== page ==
is what this little book aims to present. The skimming is skilfully 
performed and affords delicious refreshment and sustenance. 
Dunbar acknowledges his indebtedness to the excellent volume of 
selections by Snodgrass. Dunbar's volume combines prose and 
verse in about equal proportions, something like an all-around 
presentment of the author being thus given in a single volume. 
In this respect the book is unique. The incorporation in it of 
the sympathic essay of Matthew Arnold greatly enhances the 
value. Also some of the illustrations used had never hitherto 
been placed before English readers. As this volume is merely 
a compilation from other translators, we need not speak of its 

Frances Hellman. 

The Lyrics and Ballads of Heine and Other German Poets, 
translated by Frances Hellman, New York, 1892, contains ninety- 
six pieces from Heine supplemented by forty-six others from 
Goethe, Geibel, Uhland and others. The verse for the most part 
flows easily and gracefully. There are not a half dozen lines in the 
whole collection that fail in that respect. So far as we have 
been able to compare translation with original, there are no 

128 Heine's American Translators 

blunders in sense — not even the customary one in the last line of 
Heine's Am fernen Horisonte. Like the one just named, many 
of the poems, especially of Heine's, are well rendered and the 
translator has contrived in most cases to preserve the original 
rhythm. As a specimen of her translations from Heine we shall 
take Die Bergstimm,e (Elster, I, 35), Ein Reiter durch das 
Bergthal Zieht. 

The Mountain Voice. 

Across the vale, in slow, sad pace, 
There rides a trooper brave; 
"Oh ! go I now to sweetheart's arm,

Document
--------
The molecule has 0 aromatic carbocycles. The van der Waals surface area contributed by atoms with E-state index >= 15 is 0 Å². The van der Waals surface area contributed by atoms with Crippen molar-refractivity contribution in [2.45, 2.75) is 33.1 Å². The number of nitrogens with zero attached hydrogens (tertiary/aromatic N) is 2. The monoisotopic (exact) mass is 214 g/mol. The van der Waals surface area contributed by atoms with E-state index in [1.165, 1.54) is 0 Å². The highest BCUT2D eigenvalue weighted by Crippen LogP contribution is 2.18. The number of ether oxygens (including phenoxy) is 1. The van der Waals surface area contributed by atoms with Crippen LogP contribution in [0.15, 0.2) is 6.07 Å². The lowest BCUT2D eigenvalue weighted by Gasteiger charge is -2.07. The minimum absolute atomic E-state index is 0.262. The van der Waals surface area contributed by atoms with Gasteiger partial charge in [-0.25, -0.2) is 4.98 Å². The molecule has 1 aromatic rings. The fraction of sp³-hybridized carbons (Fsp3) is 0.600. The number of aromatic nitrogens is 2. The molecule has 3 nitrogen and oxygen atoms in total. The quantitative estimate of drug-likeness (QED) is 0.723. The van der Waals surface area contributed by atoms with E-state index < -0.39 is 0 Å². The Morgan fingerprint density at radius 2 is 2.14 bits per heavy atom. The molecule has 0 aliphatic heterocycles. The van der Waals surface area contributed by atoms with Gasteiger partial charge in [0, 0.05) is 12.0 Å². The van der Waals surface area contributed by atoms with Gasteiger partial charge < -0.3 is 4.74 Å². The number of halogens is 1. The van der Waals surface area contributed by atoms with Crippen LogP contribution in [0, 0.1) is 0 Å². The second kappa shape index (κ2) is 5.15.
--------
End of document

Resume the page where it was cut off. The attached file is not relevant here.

Or to a gloomy grave?" 
The mountain answer gave : 
"A gloomy grave." 

And onward still the horseman rides, 
And sighs with heaving breast: 
"So soon I go then to my grave, 
Ah well, the grave brings rest." 
The mountain voice confessed : 
"The grave brings rest." 

And then down from the horseman's cheek 
A woeful tear-drop fell; 
"And if the grave alone brings rest, 
All will, in the grave, be well." 
The voice — ^with hollow knell : 
"In the grave be well." 

Charles De Kay. 

A translation of the familiar letters of Heine addressed 
chiefly to his mother and sister is what Mr. De Kay has given us 
in his Family Life of Heine (New York, 1893). These letters 
were first collected and published by Von Embden, Heine's 
nephew. They are not literary at all. Heine was often loose in 
construction and sometimes ungrammatical, but at the same time 
the German is easy. These letters reflect the hopes and needs of 
Heine and his attitude of mind toward money, his wife> house- 

Heine's American Translators 129 

hold, publisher, friends, enemies and relations. Broad wit is not 
absent. De Kay's translation is for the most part faithful, yet he